- The pebble ridge was pushed landward and Orford (2004 p 3) notes that by February 1997, just four months after the breach, the beach ridge had reconsolidated at a new position 15-25 m farther landwards. Four years later a Defra/Environment Agency report identified that some parts of the ridge had already migrated inland by as much as 50 metres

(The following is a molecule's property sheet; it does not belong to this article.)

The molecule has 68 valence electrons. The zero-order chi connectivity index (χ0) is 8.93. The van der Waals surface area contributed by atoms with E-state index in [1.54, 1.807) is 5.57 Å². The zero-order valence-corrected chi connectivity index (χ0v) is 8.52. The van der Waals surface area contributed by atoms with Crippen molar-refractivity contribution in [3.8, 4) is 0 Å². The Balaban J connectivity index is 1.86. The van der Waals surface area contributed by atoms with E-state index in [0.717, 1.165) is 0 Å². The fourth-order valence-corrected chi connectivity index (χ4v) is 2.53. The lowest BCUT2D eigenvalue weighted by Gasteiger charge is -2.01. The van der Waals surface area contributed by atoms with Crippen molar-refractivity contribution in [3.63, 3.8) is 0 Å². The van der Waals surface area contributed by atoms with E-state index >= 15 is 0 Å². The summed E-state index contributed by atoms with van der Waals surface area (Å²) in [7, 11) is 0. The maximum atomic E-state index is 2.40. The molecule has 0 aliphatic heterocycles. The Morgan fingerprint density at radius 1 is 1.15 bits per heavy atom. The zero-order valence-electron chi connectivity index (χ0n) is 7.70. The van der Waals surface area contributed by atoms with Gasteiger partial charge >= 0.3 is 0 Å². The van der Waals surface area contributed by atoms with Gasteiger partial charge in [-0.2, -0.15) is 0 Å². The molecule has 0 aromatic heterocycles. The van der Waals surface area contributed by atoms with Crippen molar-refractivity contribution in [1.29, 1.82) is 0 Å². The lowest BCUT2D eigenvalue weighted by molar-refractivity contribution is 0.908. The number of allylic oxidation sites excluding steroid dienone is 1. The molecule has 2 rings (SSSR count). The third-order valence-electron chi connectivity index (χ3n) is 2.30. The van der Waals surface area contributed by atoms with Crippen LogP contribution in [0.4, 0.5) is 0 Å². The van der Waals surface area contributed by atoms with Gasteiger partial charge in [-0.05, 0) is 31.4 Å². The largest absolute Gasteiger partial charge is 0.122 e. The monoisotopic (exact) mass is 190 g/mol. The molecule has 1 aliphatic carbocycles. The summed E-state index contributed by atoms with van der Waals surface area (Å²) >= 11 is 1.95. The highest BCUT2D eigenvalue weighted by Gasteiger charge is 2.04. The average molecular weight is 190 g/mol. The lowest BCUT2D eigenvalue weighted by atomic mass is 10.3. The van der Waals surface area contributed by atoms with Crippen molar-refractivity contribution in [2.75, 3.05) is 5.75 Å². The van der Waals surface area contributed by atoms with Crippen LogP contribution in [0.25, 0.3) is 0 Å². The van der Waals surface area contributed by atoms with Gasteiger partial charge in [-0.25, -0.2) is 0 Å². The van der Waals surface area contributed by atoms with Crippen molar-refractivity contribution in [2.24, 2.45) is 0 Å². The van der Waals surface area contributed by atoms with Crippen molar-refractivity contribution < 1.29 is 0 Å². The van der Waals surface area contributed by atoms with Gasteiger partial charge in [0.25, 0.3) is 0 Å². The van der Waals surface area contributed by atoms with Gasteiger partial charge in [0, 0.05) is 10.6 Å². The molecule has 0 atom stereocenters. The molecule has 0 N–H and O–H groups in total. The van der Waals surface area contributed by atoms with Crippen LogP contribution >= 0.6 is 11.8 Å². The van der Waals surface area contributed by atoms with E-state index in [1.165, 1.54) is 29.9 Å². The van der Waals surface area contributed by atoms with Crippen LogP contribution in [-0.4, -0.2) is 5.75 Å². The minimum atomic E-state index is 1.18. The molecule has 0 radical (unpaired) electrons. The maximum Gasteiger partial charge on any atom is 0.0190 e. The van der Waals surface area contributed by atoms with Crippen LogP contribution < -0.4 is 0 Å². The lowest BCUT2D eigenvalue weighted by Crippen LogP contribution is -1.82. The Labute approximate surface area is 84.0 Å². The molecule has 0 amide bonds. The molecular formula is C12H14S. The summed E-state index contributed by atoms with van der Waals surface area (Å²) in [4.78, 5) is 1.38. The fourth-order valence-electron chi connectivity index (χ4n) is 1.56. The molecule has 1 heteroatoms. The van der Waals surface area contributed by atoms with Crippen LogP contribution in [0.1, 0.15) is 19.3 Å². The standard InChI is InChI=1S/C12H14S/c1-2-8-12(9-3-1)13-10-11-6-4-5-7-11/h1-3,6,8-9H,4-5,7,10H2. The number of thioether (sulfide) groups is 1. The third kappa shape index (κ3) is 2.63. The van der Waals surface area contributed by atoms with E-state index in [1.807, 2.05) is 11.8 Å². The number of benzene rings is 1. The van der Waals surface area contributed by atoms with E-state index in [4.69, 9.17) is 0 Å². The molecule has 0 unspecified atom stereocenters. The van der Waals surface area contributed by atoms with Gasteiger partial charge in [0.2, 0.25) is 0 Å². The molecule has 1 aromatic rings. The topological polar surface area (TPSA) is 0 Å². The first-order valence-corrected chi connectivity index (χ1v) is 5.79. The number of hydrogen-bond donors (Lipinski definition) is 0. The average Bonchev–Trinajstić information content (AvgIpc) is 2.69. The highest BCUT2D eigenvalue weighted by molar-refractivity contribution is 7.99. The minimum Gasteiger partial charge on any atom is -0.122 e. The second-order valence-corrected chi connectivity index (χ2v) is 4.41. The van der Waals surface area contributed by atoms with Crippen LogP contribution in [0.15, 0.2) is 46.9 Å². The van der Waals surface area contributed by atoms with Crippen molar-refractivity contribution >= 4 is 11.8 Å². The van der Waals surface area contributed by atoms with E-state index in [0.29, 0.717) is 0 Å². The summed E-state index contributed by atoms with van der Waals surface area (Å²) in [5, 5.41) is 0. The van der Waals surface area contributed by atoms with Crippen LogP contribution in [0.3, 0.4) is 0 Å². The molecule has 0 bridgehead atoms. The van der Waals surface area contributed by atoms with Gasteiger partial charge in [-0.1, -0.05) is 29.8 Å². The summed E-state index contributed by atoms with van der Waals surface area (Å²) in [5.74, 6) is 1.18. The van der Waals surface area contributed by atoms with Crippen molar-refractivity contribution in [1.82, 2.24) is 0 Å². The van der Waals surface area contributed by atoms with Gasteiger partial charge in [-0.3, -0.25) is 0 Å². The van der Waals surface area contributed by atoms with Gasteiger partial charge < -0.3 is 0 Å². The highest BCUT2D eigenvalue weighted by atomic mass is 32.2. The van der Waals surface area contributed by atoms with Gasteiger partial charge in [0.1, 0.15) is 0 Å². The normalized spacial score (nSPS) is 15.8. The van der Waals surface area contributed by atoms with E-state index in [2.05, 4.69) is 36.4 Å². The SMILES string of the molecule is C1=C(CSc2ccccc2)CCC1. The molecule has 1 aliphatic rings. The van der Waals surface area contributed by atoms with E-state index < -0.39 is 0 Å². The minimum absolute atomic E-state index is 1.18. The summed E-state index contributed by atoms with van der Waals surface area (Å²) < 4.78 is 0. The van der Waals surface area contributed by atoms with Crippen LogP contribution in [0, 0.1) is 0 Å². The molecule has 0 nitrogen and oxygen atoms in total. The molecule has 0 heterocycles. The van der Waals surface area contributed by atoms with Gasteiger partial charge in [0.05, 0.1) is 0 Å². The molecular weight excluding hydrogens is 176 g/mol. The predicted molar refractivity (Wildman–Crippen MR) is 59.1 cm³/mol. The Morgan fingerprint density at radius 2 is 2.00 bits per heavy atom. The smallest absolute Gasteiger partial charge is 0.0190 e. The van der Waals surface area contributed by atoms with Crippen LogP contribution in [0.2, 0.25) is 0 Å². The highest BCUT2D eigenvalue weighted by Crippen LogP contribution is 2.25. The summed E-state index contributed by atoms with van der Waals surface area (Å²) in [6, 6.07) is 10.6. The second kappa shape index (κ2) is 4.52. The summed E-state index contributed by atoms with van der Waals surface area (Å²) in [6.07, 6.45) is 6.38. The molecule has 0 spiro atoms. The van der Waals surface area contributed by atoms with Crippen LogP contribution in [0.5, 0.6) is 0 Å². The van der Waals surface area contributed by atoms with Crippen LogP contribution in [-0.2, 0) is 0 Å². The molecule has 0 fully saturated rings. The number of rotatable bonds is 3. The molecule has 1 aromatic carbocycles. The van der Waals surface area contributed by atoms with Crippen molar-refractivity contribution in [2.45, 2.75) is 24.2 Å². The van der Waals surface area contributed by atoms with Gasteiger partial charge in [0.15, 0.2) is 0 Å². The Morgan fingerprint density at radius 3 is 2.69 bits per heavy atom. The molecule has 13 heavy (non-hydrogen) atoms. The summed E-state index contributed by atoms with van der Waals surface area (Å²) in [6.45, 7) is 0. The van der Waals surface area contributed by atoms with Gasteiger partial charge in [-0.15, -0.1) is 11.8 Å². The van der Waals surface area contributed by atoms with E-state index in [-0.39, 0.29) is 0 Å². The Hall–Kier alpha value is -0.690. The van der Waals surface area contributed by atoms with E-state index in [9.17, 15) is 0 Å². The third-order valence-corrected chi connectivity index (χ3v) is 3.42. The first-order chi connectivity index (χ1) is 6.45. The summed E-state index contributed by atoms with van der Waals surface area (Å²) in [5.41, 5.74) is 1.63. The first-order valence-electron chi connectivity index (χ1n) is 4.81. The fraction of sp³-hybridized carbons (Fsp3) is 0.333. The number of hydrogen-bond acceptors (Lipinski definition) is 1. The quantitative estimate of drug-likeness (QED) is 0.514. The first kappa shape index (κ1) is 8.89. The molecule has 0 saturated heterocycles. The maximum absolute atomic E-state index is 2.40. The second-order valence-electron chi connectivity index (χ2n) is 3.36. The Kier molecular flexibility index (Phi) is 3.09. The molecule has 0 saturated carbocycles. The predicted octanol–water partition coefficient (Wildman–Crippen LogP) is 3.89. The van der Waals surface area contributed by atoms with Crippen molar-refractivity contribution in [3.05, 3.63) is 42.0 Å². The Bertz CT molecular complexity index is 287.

- Both Orford (Ibid p 3) and Pethick (1996 p 2) observed how the ridge, as well as migrating inland, also quickly evolved a much broader and lower profile (reduced by as much as 7 m in places). Pethick (Ibid p 2) interprets this re-profiling not as damage but as the ridge rapidly regressing to its optimum pre-management morphology of several centuries previously – i.e. a time before attempts were made to maintain a continuous and static barrier by raising and steepening its crest. Whilst an immediate and understandable assumption might be that a wider and lower ridge profile might decrease the capability of the ridge to prevent flooding, Pethick (Ibid p 2) emphasises that the opposite is true and the ridge is now “a more stable structure which although allowing some over-topping (see image in Resource 44 shows over-topping during a storm in April 2002) and seepage will not fail catastrophically under storm conditions as did the more artificial ridge profile” The Defra/Environment Agency technical report (2001 p 1) highlighted how the ‘bowing’ of the pebble ridge as it migrated inland had increased its length by 6% since 1996 with the positive effect of “retaining its wave dissipation capacity by migrating inland to lengthen it dissipative profile”